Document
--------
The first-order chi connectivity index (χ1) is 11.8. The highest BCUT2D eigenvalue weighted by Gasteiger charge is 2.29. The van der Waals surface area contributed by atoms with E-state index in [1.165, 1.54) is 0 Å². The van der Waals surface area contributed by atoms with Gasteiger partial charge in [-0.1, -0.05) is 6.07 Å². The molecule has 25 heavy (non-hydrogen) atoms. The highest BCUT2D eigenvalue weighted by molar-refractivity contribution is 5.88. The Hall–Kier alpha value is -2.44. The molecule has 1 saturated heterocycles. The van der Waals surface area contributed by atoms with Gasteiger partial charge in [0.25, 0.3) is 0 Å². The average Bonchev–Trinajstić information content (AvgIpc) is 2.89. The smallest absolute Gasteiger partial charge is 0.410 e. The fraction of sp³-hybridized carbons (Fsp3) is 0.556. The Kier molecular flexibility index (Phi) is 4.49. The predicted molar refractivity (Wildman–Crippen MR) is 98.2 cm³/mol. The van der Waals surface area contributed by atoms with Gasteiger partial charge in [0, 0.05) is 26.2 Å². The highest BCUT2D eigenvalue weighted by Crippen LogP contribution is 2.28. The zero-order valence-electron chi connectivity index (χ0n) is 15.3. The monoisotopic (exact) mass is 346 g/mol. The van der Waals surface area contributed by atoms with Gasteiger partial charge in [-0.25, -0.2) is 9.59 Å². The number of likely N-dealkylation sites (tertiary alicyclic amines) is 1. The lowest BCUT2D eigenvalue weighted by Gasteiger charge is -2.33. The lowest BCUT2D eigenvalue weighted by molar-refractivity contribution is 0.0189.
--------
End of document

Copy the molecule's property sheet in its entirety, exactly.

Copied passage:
The first-order chi connectivity index (χ1) is 11.8. The highest BCUT2D eigenvalue weighted by Gasteiger charge is 2.29. The van der Waals surface area contributed by atoms with E-state index in [1.165, 1.54) is 0 Å². The van der Waals surface area contributed by atoms with Gasteiger partial charge in [-0.1, -0.05) is 6.07 Å². The molecule has 25 heavy (non-hydrogen) atoms. The highest BCUT2D eigenvalue weighted by molar-refractivity contribution is 5.88. The Hall–Kier alpha value is -2.44. The molecule has 1 saturated heterocycles. The van der Waals surface area contributed by atoms with Gasteiger partial charge in [0.25, 0.3) is 0 Å². The average Bonchev–Trinajstić information content (AvgIpc) is 2.89. The smallest absolute Gasteiger partial charge is 0.410 e. The fraction of sp³-hybridized carbons (Fsp3) is 0.556. The Kier molecular flexibility index (Phi) is 4.49. The predicted molar refractivity (Wildman–Crippen MR) is 98.2 cm³/mol. The van der Waals surface area contributed by atoms with Gasteiger partial charge in [0, 0.05) is 26.2 Å². The highest BCUT2D eigenvalue weighted by Crippen LogP contribution is 2.28. The zero-order valence-electron chi connectivity index (χ0n) is 15.3. The monoisotopic (exact) mass is 346 g/mol. The van der Waals surface area contributed by atoms with Gasteiger partial charge in [-0.25, -0.2) is 9.59 Å². The number of likely N-dealkylation sites (tertiary alicyclic amines) is 1. The lowest BCUT2D eigenvalue weighted by Gasteiger charge is -2.33. The lowest BCUT2D eigenvalue weighted by molar-refractivity contribution is 0.0189.